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Brian Dozier on World Series run with Nationals: ‘I’d do it again for anything’

Brian Dozier on World Series run with Nationals: ‘I’d do it again for anything’

Brian Dozier has played nine seasons in the major leagues for four different teams. He’s made the playoffs three times, made an All-Star team and won a Gold Glove. His career has been a respectable one and he’s formed particularly deep ties with the Minnesota area after playing his first six and a half seasons with the Twins.

And yet when he looks back on his playing days, it’ll be his one year with the Nationals that stands out the most. In an interview with MASN’s Dan Kolko aired Wednesday, Dozier talked about what he missed most about the team now that he’s playing against them as a member of the New York Mets.

“The team is what made it,” Dozier said. “Oldest team in baseball, all the veterans, we had fun, we knew how to have fun in the locker room, outside, all that kind of stuff and it was game on in between the lines. That was really important and it goes to show you that when you’re not playing baseball or whatever down the road, switching teams and all that, the relationships that you have and you build are off the charts and last year was probably the most fun I’ve had.”

Dozier struggled at the plate for most of the year, hitting .238 with 20 home runs and 105 strikeouts over 105 games. He lost his job as the team’s starting second baseman to midseason acquisition Asdrúbal Cabrera and had just seven plate appearances in the playoffs.

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But Dozier made his most important impact in the clubhouse. A fluent Spanish speaker, he helped a roster full of Latin Americans gel and feel comfortable letting their personalities flourish. With his own rendition of Pedro Capó’s song “Calma” and repeated shirtless playoff celebrations, he did plenty to endear himself to Nationals fans as well.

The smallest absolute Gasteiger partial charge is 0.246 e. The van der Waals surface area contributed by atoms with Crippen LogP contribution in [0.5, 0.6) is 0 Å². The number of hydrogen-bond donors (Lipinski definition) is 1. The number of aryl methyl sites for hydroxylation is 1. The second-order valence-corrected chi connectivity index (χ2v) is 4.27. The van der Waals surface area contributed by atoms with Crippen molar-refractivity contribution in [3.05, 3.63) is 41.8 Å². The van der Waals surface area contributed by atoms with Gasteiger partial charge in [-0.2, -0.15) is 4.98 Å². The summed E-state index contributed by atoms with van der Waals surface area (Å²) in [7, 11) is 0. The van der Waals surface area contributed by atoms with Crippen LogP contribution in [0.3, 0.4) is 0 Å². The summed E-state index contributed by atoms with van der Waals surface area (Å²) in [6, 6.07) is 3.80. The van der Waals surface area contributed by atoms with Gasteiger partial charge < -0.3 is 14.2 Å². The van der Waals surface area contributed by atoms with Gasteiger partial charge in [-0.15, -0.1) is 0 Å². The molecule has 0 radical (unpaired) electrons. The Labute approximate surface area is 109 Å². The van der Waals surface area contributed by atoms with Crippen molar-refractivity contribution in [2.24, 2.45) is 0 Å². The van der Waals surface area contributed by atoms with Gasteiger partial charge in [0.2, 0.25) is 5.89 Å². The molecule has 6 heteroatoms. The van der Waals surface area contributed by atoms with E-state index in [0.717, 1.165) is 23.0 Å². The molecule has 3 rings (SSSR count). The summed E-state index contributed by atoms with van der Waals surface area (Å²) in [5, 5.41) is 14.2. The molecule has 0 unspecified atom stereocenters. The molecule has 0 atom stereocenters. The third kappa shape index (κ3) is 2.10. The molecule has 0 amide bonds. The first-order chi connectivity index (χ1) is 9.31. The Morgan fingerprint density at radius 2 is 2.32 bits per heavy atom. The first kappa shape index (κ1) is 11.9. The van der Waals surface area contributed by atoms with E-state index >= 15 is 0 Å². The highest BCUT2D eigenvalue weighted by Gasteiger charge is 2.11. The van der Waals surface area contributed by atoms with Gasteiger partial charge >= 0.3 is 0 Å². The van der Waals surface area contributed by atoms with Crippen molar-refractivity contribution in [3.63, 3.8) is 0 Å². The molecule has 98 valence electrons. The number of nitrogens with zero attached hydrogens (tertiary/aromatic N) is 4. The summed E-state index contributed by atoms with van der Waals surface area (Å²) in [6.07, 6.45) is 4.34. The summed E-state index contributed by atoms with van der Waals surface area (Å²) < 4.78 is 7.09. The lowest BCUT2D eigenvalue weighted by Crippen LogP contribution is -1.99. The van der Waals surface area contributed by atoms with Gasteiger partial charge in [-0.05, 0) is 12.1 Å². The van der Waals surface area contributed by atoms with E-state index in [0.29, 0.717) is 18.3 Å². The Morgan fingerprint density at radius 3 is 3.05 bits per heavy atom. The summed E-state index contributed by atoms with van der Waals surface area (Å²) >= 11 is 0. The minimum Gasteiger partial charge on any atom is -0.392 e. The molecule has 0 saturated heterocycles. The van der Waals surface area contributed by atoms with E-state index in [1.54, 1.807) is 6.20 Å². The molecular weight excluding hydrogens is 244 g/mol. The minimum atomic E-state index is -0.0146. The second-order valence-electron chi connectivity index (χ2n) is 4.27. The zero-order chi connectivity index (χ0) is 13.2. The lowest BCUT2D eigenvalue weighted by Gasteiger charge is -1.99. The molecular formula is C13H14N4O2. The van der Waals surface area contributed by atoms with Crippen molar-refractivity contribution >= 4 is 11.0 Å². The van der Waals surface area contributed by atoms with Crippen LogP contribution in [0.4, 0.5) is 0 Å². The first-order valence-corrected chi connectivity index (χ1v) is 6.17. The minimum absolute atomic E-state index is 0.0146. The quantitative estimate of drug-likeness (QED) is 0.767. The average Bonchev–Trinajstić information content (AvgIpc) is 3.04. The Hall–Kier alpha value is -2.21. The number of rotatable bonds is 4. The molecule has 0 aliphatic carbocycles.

He may have only played one season in D.C., but it was a season that he won’t soon forget.

“That was fun times, man,” Dozier said. “I’d do it again for anything. For another ring.”

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Juan Soto welcomes cardboard cutouts of family to Nationals Park

Juan Soto welcomes cardboard cutouts of family to Nationals Park

As Juan Soto made his return to the Nationals lineup on Wednesday after dealing with a positive COVID-19 test to begin the season, his family was in the stands to cheer him on. Well, sort of.

Due to the coronavirus pandemic, no fans are allowed at MLB games. Instead, teams have opted to place cardboard cutouts of supporters in seats throughout the ballpark to make the atmosphere feel a little more normal. So of course, Soto's family was "in attendance" for his first game back in left field as the Nationals star had custom cutouts made. 

In a perfect gesture, Soto greeted his cardboard relatives by slapping an RBI double to left field in his first trip to the plate. Though there was no applause from the seats, you can bet there was plenty of cheering going on wherever they are watching the game.

Soto's connection with his family runs deep, and it was on display throughout the Nationals 2019 World Series run. From getting tackled by his father after his clutch knock in the NL Wild Card Game to having a traveling fan club at the World Series, the Soto's are clearly his No. 1 supporters.

RELATED: AS SOTO RETURNS, BASEBALL IS REMINDED HOW MUCH IT MISSED HIM

So while the pandemic may be keeping them from being there in person, there was no chance Soto was going to return to action without a way to have his family cheer him on.